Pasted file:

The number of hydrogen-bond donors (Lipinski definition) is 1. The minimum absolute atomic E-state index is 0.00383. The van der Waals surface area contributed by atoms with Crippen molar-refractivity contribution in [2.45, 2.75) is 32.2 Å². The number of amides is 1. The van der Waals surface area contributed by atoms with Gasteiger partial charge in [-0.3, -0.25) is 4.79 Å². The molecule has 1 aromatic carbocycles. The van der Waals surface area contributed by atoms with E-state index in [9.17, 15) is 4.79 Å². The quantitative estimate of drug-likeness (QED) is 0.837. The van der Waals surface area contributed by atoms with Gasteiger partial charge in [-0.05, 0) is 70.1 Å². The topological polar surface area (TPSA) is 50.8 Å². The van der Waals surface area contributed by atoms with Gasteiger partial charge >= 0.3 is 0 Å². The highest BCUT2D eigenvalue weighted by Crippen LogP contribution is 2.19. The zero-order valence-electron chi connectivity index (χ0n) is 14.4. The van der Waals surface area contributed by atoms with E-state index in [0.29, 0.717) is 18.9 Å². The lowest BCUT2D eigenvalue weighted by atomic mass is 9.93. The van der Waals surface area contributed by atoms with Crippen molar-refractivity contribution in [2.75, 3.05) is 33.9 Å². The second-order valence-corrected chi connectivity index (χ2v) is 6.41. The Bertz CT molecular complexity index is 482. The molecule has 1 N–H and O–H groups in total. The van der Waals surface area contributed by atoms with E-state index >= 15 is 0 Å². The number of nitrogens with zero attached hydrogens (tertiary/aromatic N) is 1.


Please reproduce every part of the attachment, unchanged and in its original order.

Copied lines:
The number of hydrogen-bond donors (Lipinski definition) is 1. The minimum absolute atomic E-state index is 0.00383. The van der Waals surface area contributed by atoms with Crippen molar-refractivity contribution in [2.45, 2.75) is 32.2 Å². The number of amides is 1. The van der Waals surface area contributed by atoms with Gasteiger partial charge in [-0.3, -0.25) is 4.79 Å². The molecule has 1 aromatic carbocycles. The van der Waals surface area contributed by atoms with E-state index in [9.17, 15) is 4.79 Å². The quantitative estimate of drug-likeness (QED) is 0.837. The van der Waals surface area contributed by atoms with Gasteiger partial charge in [-0.05, 0) is 70.1 Å². The topological polar surface area (TPSA) is 50.8 Å². The van der Waals surface area contributed by atoms with Gasteiger partial charge >= 0.3 is 0 Å². The highest BCUT2D eigenvalue weighted by Crippen LogP contribution is 2.19. The zero-order valence-electron chi connectivity index (χ0n) is 14.4. The van der Waals surface area contributed by atoms with E-state index in [0.29, 0.717) is 18.9 Å². The lowest BCUT2D eigenvalue weighted by atomic mass is 9.93. The van der Waals surface area contributed by atoms with Crippen molar-refractivity contribution in [2.75, 3.05) is 33.9 Å². The second-order valence-corrected chi connectivity index (χ2v) is 6.41. The Bertz CT molecular complexity index is 482. The molecule has 1 N–H and O–H groups in total. The van der Waals surface area contributed by atoms with E-state index >= 15 is 0 Å². The number of nitrogens with zero attached hydrogens (tertiary/aromatic N) is 1.